If you are concerned about the thumb safety, then by all means, get a new one. Nobody has said "Don't replace", just "You may not have to replace"
Thanks Dan
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Old 10-06-2011, 05:54 PM   #16
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Hey guys, I've been struggling trying to find this information out, I have looked everywhere and even emailed SIG. Their response was not really informative at all and was worded (not quoting here) "we're not really going to tell you what parts are MIM however, we can assure you that every part is of the highest quality". OK so.....what the heck does that mean?!! I know when they first started producing 1911's there were absolutely no MIM parts. Now I've heard different. The only thing I've read in other forums were maybe the slide stop and ambi safety, quite possibly the grip safety. Does anyone know or know how to find out?
Inspect the part under a mgnifying glass. If it is MIM, it has to have at least two surface holes: one where the mix is injected into the mold and one where air escapes.

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Old 10-06-2011, 05:57 PM   #17
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I know that there were many & various reported problems and issues with the MIM process when it was new. However, MIM produced parts today are reportedly very high quality.
They are the quality that results from however good the subcontractor's quality control is. Some are good, some are junk. This trigger lever came out of a brand new $1300 SW model 627. The MIM process is a terrible choice for long, thin pieces.
triglever.jpg  

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Old 10-06-2011, 06:02 PM   #18
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if a block of steel is turned to molten metal and injected into a mold that is MIM. ruger 1911s are 100% mim as they are investment casted which is a form of metal injecion molding.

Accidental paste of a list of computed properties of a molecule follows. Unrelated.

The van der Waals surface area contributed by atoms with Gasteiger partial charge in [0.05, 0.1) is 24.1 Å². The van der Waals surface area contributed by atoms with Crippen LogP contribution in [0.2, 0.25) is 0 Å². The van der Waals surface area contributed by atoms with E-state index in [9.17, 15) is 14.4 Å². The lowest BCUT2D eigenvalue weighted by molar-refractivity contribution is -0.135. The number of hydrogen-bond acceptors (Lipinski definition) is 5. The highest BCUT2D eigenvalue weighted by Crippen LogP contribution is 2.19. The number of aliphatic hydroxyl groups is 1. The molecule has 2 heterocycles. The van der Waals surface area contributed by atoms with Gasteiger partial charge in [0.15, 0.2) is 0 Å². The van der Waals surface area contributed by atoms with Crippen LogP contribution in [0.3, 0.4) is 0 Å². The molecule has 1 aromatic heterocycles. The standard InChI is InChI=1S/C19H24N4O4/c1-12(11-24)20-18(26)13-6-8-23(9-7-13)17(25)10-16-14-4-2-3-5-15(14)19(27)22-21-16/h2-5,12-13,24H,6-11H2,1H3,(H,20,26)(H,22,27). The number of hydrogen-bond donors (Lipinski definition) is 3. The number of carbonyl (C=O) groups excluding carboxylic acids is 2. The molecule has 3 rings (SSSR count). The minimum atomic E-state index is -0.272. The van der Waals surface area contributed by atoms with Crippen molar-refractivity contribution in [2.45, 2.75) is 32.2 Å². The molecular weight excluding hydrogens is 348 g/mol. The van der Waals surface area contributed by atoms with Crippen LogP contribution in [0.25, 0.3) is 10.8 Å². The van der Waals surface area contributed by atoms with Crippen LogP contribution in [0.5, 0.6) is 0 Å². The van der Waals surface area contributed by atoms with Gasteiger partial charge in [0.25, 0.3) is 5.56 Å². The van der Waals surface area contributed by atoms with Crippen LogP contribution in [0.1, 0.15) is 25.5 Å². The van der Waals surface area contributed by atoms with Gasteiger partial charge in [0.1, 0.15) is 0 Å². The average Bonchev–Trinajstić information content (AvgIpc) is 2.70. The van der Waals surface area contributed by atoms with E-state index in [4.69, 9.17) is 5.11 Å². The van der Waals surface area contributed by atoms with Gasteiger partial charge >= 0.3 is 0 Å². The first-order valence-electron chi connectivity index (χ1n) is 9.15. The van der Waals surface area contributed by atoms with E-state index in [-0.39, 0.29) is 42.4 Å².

Not correct. MIM uses metal powder mixed with glue to inject into the mold, then the part is sintered at high temp to fuse the particles into a solid piece. Molten metal poured into a mold is "casting", not MIM.

http://www.pim-international.com/aboutpim/binders



MIM is prey to two primary defect modes: an air void (bubble) in the part where the mix did not fill the mold, or defects resulting from not having the metal powder be a consistent grain size throughout. The problem with MIM is that internal defects do not show and are not discovered until it fails. With a tool steel part, it would typically fail during the machining process if it has a weakness or defect. MIM parts are not subject to machining, the just get molded and baked. The weak ones are not detected until they fail in service.

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Old 10-07-2011, 11:15 PM   #19
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If a part does break it easy to tell if its MIM, the broken area will have a grainy metallic consistancy unlike a smooth area that a machined part will have if a break occurs
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Old 10-08-2011, 05:19 AM   #20
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Default I agree completely

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Originally Posted by danf_fl View Post
MIM has improved.

If you do not need to replace a part, then leave it alone. Change the springs, check the disconnector and ejector as time goes on.

Shoot the heck out of it.
Much a do about nothing in my opinion.

Have read a lot on different forums over peoples objection and opinions.

I have seen nothing but anecdotes and old wives tales from those that object and not one shread of scientific proof that these parts are substandard.

I have read a response from a gun maker (can't remember which) basically reviewing their testing peocedures to insure that their life time warrantee's would not come back to haunt them concerning these parts.

Seems the sound business decisions are also the well thought out and tested ones at that.

Don't be frightened, shoot with impunity and only replace what actually breaks.

My $.02.